President Bush bluntly told China that America stands in "firm opposition" to the way the communist government represses its own people, a rebuke delivered from the heart of Asia on the cusp of the Olympic Games. (Associated Press)

Foreign Ministry spokesman Qin Gang admonished Bush just before he got to China.
"We firmly oppose any words or acts that interfere in other countries internal affairs, using human rights and religion and other issues," he said. The spokesman added that "Chinese citizens have freedom of religion. These are indisputable facts." (Associated Press)
Chinese Premier Wen Jiabao on Tuesday blamed supporters of the Dalai Lama for recent violence in Tibet, and said Chinese forces exercised restraint in confronting unrest there. "There is ample fact and we also have plenty of evidence proving that this incident was organized, premeditated, masterminded and incited by the Dalai clique" Wen said in a televised news conference.
The Chinese premier also dismissed the Dalai Lama's claim that China is causing "cultural genocide" of his people in Tibet as lies. (

Olympic organizers are backtracking on another promise about coverage of the Beijing Games, keeping in place blocks on Internet sites in the Main Press Center and venues where reporters will work. (

In the run-up to the Olympics, the Chinese authorities have locked up, put under house arrest and forcibly removed individuals they believe may threaten the image of “stability” and “harmony” they want to present to the world.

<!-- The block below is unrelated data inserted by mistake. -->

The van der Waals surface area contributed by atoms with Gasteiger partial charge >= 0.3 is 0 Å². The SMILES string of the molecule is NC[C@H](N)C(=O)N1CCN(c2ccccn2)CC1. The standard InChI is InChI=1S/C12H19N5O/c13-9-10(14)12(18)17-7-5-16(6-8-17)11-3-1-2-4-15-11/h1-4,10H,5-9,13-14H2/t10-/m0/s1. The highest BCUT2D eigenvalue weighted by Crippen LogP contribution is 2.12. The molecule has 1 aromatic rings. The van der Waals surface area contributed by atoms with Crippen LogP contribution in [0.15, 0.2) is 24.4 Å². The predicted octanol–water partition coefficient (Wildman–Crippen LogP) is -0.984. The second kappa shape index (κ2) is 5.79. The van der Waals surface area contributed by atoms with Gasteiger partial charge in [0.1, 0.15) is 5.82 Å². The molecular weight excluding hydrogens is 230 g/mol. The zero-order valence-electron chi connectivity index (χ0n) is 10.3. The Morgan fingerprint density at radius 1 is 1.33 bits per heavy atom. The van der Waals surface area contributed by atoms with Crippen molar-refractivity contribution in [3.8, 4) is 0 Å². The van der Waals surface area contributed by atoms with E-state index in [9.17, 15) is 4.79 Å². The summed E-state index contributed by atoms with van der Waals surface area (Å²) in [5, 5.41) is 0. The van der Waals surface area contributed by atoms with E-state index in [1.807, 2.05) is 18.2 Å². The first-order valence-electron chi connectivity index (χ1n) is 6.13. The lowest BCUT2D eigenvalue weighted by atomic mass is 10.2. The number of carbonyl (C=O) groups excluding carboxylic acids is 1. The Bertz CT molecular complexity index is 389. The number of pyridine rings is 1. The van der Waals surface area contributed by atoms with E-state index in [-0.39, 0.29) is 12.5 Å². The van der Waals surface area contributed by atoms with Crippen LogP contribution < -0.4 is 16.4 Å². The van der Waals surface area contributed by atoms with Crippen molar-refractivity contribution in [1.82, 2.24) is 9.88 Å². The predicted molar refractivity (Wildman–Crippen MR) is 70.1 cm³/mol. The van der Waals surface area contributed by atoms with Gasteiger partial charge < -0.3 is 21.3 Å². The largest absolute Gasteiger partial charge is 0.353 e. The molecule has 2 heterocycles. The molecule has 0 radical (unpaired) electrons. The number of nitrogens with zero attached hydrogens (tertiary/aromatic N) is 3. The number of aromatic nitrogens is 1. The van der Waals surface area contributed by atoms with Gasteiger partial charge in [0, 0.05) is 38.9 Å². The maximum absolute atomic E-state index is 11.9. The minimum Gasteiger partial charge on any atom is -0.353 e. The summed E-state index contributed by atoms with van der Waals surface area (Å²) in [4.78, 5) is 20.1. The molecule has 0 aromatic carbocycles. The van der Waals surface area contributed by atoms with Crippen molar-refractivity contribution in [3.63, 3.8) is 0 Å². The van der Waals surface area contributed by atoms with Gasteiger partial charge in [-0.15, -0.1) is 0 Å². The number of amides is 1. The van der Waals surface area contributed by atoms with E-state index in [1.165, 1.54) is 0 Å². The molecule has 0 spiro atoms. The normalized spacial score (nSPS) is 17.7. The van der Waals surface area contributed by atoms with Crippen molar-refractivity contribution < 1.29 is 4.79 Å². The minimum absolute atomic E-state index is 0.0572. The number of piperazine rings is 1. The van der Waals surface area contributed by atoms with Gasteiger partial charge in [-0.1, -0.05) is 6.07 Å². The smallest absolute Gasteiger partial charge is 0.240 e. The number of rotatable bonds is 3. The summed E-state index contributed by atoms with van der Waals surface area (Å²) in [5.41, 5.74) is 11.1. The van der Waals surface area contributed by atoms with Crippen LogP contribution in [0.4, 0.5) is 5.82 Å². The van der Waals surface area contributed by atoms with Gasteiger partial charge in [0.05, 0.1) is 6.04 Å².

“By continuing to persecute and punish those who speak out for human rights, the Chinese authorities have lost sight of the promises they made when they were granted the Games seven years ago,” said Roseann Rife, Asia-Pacific Deputy Director at Amnesty International. (Amnesty International)

The capital and surrounding areas of northeastern China have the world's worst nitrogen dioxide levels, according to satellite images taken by the European Space Agency in 2005.
The U.S. Environmental Protection Agency says the chemical can cause eye, nose, and throat irritation. It may also cause impaired lung function and increased respiratory infections. (

In 2004 the total greenhouse gas emissions from the People's Republic of China were about 54% of the USA emissions.
Various predictions see China overtaking the US in total greenhouse emissions between late 2007 and 2010, and according to many other estimates, this already occurred in 2006.
According to the Kyoto protocol, China have no obligation beyond monitoring and reporting emissions. (Wikipedia)

China supplies more than half of the finished fur garments imported for sale in the United States. When undercover investigators made their way onto Chinese fur farms recently, they found that many animals are still alive and struggling desperately when workers flip them onto their backs or hang them up by their legs or tails to skin them. (Peta)

There are about 7,000 bears on bear-bile farms in China. The captive animals are used to supply the voracious Traditional Chinese Medicine (TCM) market.